Could a national Canadian securities regulator be on the horizon?
The Supreme Court of Canada’s 9 November 2018 decision removed a significant legal hurdle in the efforts to move forward with a national securities regulatory regime, currently supported by the federal government and six provincial and territorial governments: Ontario, British Columbia, Saskatchewan, New Brunswick, PEI and the Yukon (collectively, the Participants).
The creation of a national capital markets regulator has been discussed and debated at length for many years. While the Supreme Court previously found that the imposition of a national securities regulatory regime by the federal government was unconstitutional, that 2011 decision left open the possibility that a voluntary federal regulatory regime could be lawful. Post-2011, the Participants entered into a Memorandum of Agreement regarding the Cooperative Capital Markets Regulatory System (Memo). The Memo established four main components:
- The Capital Markets Regulatory Authority (CMRA): The proposed national securities regulator responsible for the administration and enforcement of the cooperative regime.
- The Capital Markets Act (CMA): Standardized provincial and territorial securities legislation addressing the day-to-day regulation of securities. Each participant in the pan-Canadian regime would enact legislation that mirrors the CMA.
- The Capital Markets Stability Act (CMSA): Federal legislation regulating issues of systemic, national concern, such as risk in Canada’s economy and criminal law issues.
- The Council of Ministers: The Council would be responsible for supervising the CMRA, and approving proposed amendments to the CMA and proposed regulations made under the CMSA. Individual members would include the federal Minister of Finance, and a selected representative from the cabinet of each participating province and territory.
The Quebec Court of Appeal initially held that the regime proposed under the Memo was unconstitutional, as it unduly fettered provincial and territorial governments’ legislative authority. The Supreme Court reversed the Quebec Court of Appeal’s decision on that point, finding that the pan-Canadian securities regime proposed by the Memo did not improperly fetter the provinces’ legislative authority.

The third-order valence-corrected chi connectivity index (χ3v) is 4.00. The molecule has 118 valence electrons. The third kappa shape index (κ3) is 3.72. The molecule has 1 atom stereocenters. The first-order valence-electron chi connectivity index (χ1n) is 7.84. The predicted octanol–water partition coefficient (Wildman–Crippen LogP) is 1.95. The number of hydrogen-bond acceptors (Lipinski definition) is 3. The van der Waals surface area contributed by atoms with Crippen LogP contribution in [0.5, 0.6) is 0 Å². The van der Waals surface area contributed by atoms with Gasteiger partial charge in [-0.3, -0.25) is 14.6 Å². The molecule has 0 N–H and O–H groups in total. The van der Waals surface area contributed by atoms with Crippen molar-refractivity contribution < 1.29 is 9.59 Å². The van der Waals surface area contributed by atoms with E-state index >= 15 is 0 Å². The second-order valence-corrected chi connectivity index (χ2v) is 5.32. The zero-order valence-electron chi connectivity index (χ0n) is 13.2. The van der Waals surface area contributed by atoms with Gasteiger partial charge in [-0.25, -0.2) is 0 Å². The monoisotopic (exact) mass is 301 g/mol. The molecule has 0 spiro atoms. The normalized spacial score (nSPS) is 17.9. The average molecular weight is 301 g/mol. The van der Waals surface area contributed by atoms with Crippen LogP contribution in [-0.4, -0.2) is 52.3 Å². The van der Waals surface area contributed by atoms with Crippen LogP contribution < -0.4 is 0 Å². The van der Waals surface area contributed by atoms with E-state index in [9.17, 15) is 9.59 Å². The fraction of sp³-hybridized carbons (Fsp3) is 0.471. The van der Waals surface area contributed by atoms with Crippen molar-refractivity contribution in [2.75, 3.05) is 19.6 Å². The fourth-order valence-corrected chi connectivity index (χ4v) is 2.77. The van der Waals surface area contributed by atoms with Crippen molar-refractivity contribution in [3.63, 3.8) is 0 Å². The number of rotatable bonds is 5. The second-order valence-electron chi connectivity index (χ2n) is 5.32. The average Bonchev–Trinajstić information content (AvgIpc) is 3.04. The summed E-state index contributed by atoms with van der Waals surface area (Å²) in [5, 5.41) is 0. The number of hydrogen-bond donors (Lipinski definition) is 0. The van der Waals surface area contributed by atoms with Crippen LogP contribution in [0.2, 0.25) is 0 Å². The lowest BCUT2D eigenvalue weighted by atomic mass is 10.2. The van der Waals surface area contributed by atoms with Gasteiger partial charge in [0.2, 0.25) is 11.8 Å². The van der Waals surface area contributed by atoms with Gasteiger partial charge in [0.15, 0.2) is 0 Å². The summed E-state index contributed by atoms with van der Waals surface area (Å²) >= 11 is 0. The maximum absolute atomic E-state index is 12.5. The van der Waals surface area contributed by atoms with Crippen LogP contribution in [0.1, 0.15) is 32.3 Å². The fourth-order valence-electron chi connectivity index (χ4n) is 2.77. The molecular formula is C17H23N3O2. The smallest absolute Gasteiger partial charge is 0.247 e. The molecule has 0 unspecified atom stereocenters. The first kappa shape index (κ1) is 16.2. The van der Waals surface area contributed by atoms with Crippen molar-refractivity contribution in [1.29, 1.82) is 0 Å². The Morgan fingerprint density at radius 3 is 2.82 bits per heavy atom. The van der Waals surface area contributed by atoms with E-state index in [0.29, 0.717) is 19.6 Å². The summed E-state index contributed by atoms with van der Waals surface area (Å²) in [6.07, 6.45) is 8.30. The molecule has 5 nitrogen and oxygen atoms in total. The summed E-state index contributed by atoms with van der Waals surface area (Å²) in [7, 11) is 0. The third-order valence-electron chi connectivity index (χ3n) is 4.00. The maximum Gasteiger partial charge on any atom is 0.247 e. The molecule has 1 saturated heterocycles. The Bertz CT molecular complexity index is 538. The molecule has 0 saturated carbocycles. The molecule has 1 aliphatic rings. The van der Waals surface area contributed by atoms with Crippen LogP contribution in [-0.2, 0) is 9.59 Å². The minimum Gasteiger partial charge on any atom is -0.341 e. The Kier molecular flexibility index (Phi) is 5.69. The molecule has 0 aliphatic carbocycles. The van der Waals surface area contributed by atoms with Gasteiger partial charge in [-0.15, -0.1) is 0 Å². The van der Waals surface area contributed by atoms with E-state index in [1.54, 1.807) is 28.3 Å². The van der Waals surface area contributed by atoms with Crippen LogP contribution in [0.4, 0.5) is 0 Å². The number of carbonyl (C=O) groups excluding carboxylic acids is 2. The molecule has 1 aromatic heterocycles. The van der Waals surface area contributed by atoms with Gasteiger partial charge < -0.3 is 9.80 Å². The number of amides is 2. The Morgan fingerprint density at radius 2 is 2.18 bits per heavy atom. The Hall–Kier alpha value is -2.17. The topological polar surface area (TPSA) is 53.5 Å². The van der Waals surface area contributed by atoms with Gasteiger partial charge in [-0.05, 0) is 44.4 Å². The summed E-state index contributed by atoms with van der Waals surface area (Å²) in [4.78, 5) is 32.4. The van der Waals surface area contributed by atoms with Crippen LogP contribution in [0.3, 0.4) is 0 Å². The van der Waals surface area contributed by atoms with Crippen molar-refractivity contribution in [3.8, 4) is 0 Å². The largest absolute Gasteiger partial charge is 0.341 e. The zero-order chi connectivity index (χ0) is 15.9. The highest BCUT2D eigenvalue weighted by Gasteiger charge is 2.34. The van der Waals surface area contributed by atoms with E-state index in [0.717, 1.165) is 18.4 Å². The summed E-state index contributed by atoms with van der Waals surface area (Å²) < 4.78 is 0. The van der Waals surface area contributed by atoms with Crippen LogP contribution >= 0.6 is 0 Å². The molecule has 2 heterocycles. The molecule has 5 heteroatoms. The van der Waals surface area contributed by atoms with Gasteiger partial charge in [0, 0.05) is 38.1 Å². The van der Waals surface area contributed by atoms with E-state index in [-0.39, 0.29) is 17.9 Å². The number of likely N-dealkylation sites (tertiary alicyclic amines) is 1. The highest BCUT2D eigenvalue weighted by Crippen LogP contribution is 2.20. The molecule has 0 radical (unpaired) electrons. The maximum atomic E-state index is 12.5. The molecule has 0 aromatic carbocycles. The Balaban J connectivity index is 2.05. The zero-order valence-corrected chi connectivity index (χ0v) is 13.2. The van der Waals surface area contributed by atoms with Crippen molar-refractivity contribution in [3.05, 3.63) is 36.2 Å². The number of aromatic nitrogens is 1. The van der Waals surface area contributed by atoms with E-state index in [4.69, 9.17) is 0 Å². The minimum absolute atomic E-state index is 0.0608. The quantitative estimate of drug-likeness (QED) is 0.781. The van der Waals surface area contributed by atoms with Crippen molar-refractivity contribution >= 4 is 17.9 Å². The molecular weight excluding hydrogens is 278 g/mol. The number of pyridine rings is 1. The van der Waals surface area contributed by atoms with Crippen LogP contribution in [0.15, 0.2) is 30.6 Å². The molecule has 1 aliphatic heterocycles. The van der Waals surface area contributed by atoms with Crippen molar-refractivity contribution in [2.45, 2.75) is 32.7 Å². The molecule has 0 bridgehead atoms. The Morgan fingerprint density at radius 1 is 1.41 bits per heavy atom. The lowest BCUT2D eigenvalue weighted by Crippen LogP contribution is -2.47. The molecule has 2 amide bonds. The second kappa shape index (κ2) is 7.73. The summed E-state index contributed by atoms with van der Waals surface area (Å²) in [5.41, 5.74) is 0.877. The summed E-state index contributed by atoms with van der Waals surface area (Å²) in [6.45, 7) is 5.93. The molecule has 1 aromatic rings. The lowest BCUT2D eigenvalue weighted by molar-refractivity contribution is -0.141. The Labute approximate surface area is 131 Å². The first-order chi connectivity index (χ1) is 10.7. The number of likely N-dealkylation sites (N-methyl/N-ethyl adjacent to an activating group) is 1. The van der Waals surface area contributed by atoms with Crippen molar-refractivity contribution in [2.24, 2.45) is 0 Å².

Although this recent decision signifies a step in the right direction for those in support of a national securities regulator, there are still many hurdles to be overcome, both legal and political, before the regime can come into effect. A directors’ and officers’ (D&O) liability insurance policy provides financial protection for the organization, its board and management, when faced with a securities lawsuit. Indemnification for settlement and judgment amounts, as well as legal defence costs, can be provided by D&O liability insurance in the event of a covered claim. While there could be many benefits to a nationally regulated securities regime, including reduced legal fees due to the elimination of concurrent provincial securities actions, directors and officers of publicly traded companies could still face significant liability stemming from disclosure obligations. As such, it would be wise for boards and executives to remain informed of developments in this area.